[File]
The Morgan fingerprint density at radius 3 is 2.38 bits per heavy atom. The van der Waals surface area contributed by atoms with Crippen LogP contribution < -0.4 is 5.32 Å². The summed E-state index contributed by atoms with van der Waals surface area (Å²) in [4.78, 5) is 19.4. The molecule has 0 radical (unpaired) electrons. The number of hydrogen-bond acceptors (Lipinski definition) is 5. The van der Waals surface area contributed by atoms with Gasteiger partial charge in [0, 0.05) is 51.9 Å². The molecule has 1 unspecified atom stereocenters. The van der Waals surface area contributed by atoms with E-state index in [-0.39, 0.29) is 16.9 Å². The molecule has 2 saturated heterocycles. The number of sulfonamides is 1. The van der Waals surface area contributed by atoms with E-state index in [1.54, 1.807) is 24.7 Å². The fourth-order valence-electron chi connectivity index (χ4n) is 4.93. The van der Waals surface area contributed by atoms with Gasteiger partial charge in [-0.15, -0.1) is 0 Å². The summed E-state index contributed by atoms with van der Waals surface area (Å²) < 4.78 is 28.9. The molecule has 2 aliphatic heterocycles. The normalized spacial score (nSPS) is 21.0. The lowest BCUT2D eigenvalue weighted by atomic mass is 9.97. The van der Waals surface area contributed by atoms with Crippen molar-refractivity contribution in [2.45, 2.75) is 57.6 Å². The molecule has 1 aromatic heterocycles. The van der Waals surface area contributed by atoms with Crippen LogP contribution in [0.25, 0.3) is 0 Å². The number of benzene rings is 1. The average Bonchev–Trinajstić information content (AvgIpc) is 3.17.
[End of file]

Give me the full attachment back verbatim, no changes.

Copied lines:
The Morgan fingerprint density at radius 3 is 2.38 bits per heavy atom. The van der Waals surface area contributed by atoms with Crippen LogP contribution < -0.4 is 5.32 Å². The summed E-state index contributed by atoms with van der Waals surface area (Å²) in [4.78, 5) is 19.4. The molecule has 0 radical (unpaired) electrons. The number of hydrogen-bond acceptors (Lipinski definition) is 5. The van der Waals surface area contributed by atoms with Gasteiger partial charge in [0, 0.05) is 51.9 Å². The molecule has 1 unspecified atom stereocenters. The van der Waals surface area contributed by atoms with E-state index in [-0.39, 0.29) is 16.9 Å². The molecule has 2 saturated heterocycles. The number of sulfonamides is 1. The van der Waals surface area contributed by atoms with E-state index in [1.54, 1.807) is 24.7 Å². The fourth-order valence-electron chi connectivity index (χ4n) is 4.93. The van der Waals surface area contributed by atoms with Gasteiger partial charge in [-0.15, -0.1) is 0 Å². The summed E-state index contributed by atoms with van der Waals surface area (Å²) < 4.78 is 28.9. The molecule has 2 aliphatic heterocycles. The normalized spacial score (nSPS) is 21.0. The lowest BCUT2D eigenvalue weighted by atomic mass is 9.97. The van der Waals surface area contributed by atoms with Crippen molar-refractivity contribution in [2.45, 2.75) is 57.6 Å². The molecule has 1 aromatic heterocycles. The van der Waals surface area contributed by atoms with Crippen LogP contribution in [0.25, 0.3) is 0 Å². The number of benzene rings is 1. The average Bonchev–Trinajstić information content (AvgIpc) is 3.17.